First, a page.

The April 2018 Update to Windows 10 introduces a new Settings screen for controlling your fonts. Here is how to preview installed fonts, add fonts, and more in this Windows 10 screen.
You have an army of fonts installed on your Windows 10 PC. Managing them all can be a challenge, especially if you use a variety of fonts for such programs as Microsoft Office and Adobe Creative Suite. How can you view all your available fonts, check out their appearance, and grab more fonts?
You may be accustomed to controlling your fonts through the Control Panel applet, but with the Windows 10 April 2018 Update comes a new and dedicated Settings screen for fonts. By going through Settings, you can see how each font looks without having to preview it; you can search for specific fonts by name; and you can download more fonts from Microsoft.
SEE: System update policy (Tech Pro Research)
First, make sure you're running the Windows 10 April 2018 Update by following these steps.
1. Open Settings.
2. Click System and select About.
3. Scroll to the bottom of the screen and look for the Version number under Windows specifications. If the number reads 1803, you're all set (Figure A); if not, move to the Update & Security category in Settings. Install the update called Feature Update to Windows 10, version 1803.
4. If the update doesn't appear, you can manually install it by browsing to Microsoft's Windows 10 Download page.
5. To access the font controls in the April 2018 Update, return to Settings.
6. Click Personalization and select Fonts.
7. Right off the bat, the screen displays your fonts in alphabetical order with a taste of what each font looks like (Figure B). Scroll down the list to see a preview of all installed fonts. You can also search for specific fonts—start typing the name of a font in the search field, and the screen shows you all matching fonts.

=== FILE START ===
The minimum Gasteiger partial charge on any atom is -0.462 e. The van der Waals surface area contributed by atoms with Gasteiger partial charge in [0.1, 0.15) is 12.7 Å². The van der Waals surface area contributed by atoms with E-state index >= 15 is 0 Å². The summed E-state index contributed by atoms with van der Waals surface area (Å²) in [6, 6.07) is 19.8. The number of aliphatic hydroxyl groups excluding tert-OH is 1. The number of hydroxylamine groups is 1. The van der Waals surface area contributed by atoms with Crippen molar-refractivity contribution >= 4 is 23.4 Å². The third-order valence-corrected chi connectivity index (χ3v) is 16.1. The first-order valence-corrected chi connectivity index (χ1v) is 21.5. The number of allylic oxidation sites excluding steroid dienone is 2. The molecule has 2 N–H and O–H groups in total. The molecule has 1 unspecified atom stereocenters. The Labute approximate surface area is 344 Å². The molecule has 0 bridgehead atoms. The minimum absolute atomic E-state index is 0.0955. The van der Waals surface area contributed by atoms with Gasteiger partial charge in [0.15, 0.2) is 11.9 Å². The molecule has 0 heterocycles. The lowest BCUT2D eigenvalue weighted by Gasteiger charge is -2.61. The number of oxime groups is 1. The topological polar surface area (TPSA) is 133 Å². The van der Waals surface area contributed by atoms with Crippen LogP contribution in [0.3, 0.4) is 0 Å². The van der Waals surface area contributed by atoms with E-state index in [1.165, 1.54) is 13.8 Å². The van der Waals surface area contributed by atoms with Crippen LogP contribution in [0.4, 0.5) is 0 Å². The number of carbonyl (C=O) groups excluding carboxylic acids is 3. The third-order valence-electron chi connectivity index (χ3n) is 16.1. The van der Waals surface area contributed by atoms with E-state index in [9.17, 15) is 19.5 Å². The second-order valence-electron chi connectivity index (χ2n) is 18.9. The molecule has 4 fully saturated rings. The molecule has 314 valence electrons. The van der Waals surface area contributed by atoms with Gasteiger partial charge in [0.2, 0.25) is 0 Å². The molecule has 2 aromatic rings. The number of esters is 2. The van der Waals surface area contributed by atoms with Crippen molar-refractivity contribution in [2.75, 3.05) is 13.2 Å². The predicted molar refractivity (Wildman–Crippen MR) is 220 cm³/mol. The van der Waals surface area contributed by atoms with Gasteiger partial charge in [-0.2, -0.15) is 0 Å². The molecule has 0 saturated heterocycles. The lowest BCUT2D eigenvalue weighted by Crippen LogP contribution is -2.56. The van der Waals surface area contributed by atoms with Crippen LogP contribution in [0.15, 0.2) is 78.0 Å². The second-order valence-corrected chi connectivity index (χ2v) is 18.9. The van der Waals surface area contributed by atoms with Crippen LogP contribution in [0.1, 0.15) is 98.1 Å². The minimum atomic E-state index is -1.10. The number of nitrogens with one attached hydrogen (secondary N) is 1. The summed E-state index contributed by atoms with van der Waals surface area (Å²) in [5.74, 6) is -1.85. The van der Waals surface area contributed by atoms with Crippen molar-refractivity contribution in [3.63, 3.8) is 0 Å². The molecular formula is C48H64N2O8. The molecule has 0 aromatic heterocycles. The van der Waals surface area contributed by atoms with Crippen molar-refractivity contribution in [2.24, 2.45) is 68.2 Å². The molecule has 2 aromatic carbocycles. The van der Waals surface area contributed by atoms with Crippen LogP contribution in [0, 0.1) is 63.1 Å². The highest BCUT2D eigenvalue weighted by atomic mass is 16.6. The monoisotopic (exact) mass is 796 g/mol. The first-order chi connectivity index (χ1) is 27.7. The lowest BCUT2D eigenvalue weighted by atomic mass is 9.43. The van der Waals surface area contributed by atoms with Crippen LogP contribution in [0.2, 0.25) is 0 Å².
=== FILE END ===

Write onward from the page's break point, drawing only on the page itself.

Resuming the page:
Some fonts have just one font face with no special attributes, while other fonts offer several faces, such as regular, bold, italic, bold italic, and more.
8. Click a font that has more than one face. The font's screen displays text previews showing the styles of the extra faces (Figure C). You can enlarge or shrink the sample text by moving the slider on the Change Size bar.
9. Even cooler, you can type your own text to see how it appears in this font style. Type a word or words in the field for Type Here To Preview Font (Figure D).
You'll notice that each font's screen displays an Uninstall button. Can you uninstall a font? Should you uninstall a font? That depends. Fonts that come with Windows are protected and cannot be removed. Try to uninstall a font such as Arial, Calibri, Tahoma, Times New Roman, or Wingdings, and you'll receive a message warning you that the font cannot be deleted because it is a protected system font (Figure E).
You can delete fonts installed by other programs, such as Adobe Creative Suite, but resist the temptation—you won't free up much space, and you may bump into trouble with certain programs. Restoring a deleted font also requires you to reinstall the program that added them, so it's usually not worth the effort.
Instead, you may want to add fonts to Windows, which you can do directly through Microsoft. At the Fonts Settings page, click the link to Get More Fonts In Microsoft Store. The store opens to display a small selection of fonts—some free, some paid (Figure F). Click a font you want and click the Get button to download and install it. Clicking the Launch button returns you to the Fonts Settings page, where you can scroll to meet and greet your new font.
- Windows 10 Font Maker app lets you create your own font with your handwriting (Download.com)
- Windows 10 April Update finally rolling out to blocked Dell Alienware PCs (ZDNet)
- Windows 10 April 2018 Update: Settings changes (CNET)
- Windows 10 April 2018 Update: An insider's guide (free PDF) (TechRepublic)
- 10 apps to add features to Windows 10 (TechRepublic)